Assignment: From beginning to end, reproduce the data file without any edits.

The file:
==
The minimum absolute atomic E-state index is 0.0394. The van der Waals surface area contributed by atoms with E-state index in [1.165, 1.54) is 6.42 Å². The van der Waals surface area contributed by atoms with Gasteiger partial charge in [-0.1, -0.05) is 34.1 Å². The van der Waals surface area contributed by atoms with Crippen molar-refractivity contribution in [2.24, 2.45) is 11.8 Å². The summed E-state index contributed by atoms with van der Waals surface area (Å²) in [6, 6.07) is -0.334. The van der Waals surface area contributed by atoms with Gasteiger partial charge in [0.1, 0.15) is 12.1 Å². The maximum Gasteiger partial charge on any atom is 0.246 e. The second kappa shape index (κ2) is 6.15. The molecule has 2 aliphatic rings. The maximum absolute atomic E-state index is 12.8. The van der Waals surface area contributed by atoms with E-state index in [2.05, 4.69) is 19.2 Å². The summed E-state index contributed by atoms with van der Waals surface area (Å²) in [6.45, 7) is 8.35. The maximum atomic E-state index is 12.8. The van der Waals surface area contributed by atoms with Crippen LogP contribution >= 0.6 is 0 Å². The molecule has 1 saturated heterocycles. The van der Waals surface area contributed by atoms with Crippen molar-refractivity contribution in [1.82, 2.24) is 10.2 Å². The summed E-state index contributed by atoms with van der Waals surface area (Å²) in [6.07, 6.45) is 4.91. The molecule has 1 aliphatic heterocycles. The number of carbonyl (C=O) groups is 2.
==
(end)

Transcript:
The minimum absolute atomic E-state index is 0.0394. The van der Waals surface area contributed by atoms with E-state index in [1.165, 1.54) is 6.42 Å². The van der Waals surface area contributed by atoms with Gasteiger partial charge in [-0.1, -0.05) is 34.1 Å². The van der Waals surface area contributed by atoms with Crippen molar-refractivity contribution in [2.24, 2.45) is 11.8 Å². The summed E-state index contributed by atoms with van der Waals surface area (Å²) in [6, 6.07) is -0.334. The van der Waals surface area contributed by atoms with Gasteiger partial charge in [0.1, 0.15) is 12.1 Å². The maximum Gasteiger partial charge on any atom is 0.246 e. The second kappa shape index (κ2) is 6.15. The molecule has 2 aliphatic rings. The maximum absolute atomic E-state index is 12.8. The van der Waals surface area contributed by atoms with E-state index in [2.05, 4.69) is 19.2 Å². The summed E-state index contributed by atoms with van der Waals surface area (Å²) in [6.45, 7) is 8.35. The maximum atomic E-state index is 12.8. The van der Waals surface area contributed by atoms with Crippen LogP contribution >= 0.6 is 0 Å². The molecule has 1 saturated heterocycles. The van der Waals surface area contributed by atoms with Crippen molar-refractivity contribution in [1.82, 2.24) is 10.2 Å². The summed E-state index contributed by atoms with van der Waals surface area (Å²) in [6.07, 6.45) is 4.91. The molecule has 1 aliphatic heterocycles. The number of carbonyl (C=O) groups is 2.